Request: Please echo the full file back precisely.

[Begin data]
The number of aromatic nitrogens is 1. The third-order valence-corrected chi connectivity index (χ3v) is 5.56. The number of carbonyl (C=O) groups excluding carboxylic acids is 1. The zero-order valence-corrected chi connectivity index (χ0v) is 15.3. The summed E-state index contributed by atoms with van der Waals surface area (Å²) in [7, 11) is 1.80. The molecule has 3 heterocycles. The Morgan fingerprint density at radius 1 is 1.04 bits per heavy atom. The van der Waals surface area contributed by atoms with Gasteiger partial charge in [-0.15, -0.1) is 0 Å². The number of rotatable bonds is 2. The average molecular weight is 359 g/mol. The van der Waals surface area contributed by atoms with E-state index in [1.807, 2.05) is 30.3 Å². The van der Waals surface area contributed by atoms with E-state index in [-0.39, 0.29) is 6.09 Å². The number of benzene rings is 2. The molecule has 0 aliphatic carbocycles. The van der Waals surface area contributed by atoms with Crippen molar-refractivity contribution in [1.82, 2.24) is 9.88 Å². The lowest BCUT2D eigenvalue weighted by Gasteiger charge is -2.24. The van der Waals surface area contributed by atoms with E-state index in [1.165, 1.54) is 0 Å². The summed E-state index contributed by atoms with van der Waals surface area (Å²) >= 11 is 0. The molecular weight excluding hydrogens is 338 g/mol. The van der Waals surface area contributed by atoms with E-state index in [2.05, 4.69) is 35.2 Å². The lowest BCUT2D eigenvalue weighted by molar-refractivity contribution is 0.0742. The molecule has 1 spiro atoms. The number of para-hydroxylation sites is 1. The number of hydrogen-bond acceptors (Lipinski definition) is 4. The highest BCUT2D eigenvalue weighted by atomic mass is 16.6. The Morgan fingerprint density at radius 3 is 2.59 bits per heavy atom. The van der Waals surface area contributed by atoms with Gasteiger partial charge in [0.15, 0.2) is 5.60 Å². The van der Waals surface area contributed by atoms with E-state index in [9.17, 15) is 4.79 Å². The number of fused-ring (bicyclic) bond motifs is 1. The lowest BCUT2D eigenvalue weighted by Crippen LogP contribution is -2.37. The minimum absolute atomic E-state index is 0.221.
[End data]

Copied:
The number of aromatic nitrogens is 1. The third-order valence-corrected chi connectivity index (χ3v) is 5.56. The number of carbonyl (C=O) groups excluding carboxylic acids is 1. The zero-order valence-corrected chi connectivity index (χ0v) is 15.3. The summed E-state index contributed by atoms with van der Waals surface area (Å²) in [7, 11) is 1.80. The molecule has 3 heterocycles. The Morgan fingerprint density at radius 1 is 1.04 bits per heavy atom. The van der Waals surface area contributed by atoms with Gasteiger partial charge in [-0.15, -0.1) is 0 Å². The number of rotatable bonds is 2. The average molecular weight is 359 g/mol. The van der Waals surface area contributed by atoms with E-state index in [1.807, 2.05) is 30.3 Å². The van der Waals surface area contributed by atoms with E-state index in [-0.39, 0.29) is 6.09 Å². The number of benzene rings is 2. The molecule has 0 aliphatic carbocycles. The van der Waals surface area contributed by atoms with Crippen molar-refractivity contribution in [1.82, 2.24) is 9.88 Å². The lowest BCUT2D eigenvalue weighted by Gasteiger charge is -2.24. The van der Waals surface area contributed by atoms with E-state index in [1.165, 1.54) is 0 Å². The summed E-state index contributed by atoms with van der Waals surface area (Å²) >= 11 is 0. The molecular weight excluding hydrogens is 338 g/mol. The van der Waals surface area contributed by atoms with E-state index in [2.05, 4.69) is 35.2 Å². The lowest BCUT2D eigenvalue weighted by molar-refractivity contribution is 0.0742. The molecule has 1 spiro atoms. The number of para-hydroxylation sites is 1. The number of hydrogen-bond acceptors (Lipinski definition) is 4. The highest BCUT2D eigenvalue weighted by atomic mass is 16.6. The Morgan fingerprint density at radius 3 is 2.59 bits per heavy atom. The van der Waals surface area contributed by atoms with Gasteiger partial charge in [0.15, 0.2) is 5.60 Å². The van der Waals surface area contributed by atoms with E-state index in [9.17, 15) is 4.79 Å². The number of fused-ring (bicyclic) bond motifs is 1. The lowest BCUT2D eigenvalue weighted by Crippen LogP contribution is -2.37. The minimum absolute atomic E-state index is 0.221.